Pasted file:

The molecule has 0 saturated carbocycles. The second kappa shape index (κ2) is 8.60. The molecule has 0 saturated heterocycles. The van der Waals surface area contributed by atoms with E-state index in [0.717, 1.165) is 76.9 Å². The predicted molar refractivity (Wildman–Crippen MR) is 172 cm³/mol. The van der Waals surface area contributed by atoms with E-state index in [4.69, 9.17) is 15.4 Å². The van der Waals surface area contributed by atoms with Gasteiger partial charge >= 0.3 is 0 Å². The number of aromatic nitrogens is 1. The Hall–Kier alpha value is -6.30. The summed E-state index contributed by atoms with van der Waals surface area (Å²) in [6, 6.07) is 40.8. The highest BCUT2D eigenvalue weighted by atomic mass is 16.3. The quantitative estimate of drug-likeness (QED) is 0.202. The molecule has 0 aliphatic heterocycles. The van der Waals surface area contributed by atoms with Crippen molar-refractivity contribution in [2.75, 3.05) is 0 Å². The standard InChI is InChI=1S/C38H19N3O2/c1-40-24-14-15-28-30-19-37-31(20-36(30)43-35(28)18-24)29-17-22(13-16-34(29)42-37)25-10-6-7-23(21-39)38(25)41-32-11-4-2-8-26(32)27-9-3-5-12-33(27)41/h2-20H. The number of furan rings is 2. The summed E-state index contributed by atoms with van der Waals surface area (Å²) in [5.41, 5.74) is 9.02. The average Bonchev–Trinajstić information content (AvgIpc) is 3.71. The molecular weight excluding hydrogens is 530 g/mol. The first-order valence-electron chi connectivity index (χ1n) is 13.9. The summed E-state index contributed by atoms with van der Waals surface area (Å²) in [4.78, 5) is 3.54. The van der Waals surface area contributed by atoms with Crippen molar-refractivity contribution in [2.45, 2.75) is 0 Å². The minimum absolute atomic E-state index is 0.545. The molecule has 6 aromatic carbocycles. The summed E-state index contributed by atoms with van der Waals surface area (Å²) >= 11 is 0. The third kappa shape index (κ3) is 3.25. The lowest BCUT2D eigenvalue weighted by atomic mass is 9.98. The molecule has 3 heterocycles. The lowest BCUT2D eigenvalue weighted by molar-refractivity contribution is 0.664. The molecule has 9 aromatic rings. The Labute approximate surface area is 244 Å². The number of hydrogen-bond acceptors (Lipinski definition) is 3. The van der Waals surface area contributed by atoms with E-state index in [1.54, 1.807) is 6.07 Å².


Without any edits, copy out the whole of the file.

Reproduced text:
The molecule has 0 saturated carbocycles. The second kappa shape index (κ2) is 8.60. The molecule has 0 saturated heterocycles. The van der Waals surface area contributed by atoms with E-state index in [0.717, 1.165) is 76.9 Å². The predicted molar refractivity (Wildman–Crippen MR) is 172 cm³/mol. The van der Waals surface area contributed by atoms with E-state index in [4.69, 9.17) is 15.4 Å². The van der Waals surface area contributed by atoms with Gasteiger partial charge >= 0.3 is 0 Å². The number of aromatic nitrogens is 1. The Hall–Kier alpha value is -6.30. The summed E-state index contributed by atoms with van der Waals surface area (Å²) in [6, 6.07) is 40.8. The highest BCUT2D eigenvalue weighted by atomic mass is 16.3. The quantitative estimate of drug-likeness (QED) is 0.202. The molecule has 0 aliphatic heterocycles. The van der Waals surface area contributed by atoms with Crippen molar-refractivity contribution in [2.75, 3.05) is 0 Å². The standard InChI is InChI=1S/C38H19N3O2/c1-40-24-14-15-28-30-19-37-31(20-36(30)43-35(28)18-24)29-17-22(13-16-34(29)42-37)25-10-6-7-23(21-39)38(25)41-32-11-4-2-8-26(32)27-9-3-5-12-33(27)41/h2-20H. The number of furan rings is 2. The summed E-state index contributed by atoms with van der Waals surface area (Å²) in [5.41, 5.74) is 9.02. The average Bonchev–Trinajstić information content (AvgIpc) is 3.71. The molecular weight excluding hydrogens is 530 g/mol. The first-order valence-electron chi connectivity index (χ1n) is 13.9. The summed E-state index contributed by atoms with van der Waals surface area (Å²) in [4.78, 5) is 3.54. The van der Waals surface area contributed by atoms with Crippen molar-refractivity contribution in [2.45, 2.75) is 0 Å². The minimum absolute atomic E-state index is 0.545. The molecule has 6 aromatic carbocycles. The summed E-state index contributed by atoms with van der Waals surface area (Å²) >= 11 is 0. The third kappa shape index (κ3) is 3.25. The lowest BCUT2D eigenvalue weighted by atomic mass is 9.98. The molecule has 3 heterocycles. The lowest BCUT2D eigenvalue weighted by molar-refractivity contribution is 0.664. The molecule has 9 aromatic rings. The Labute approximate surface area is 244 Å². The number of hydrogen-bond acceptors (Lipinski definition) is 3. The van der Waals surface area contributed by atoms with E-state index in [1.54, 1.807) is 6.07 Å².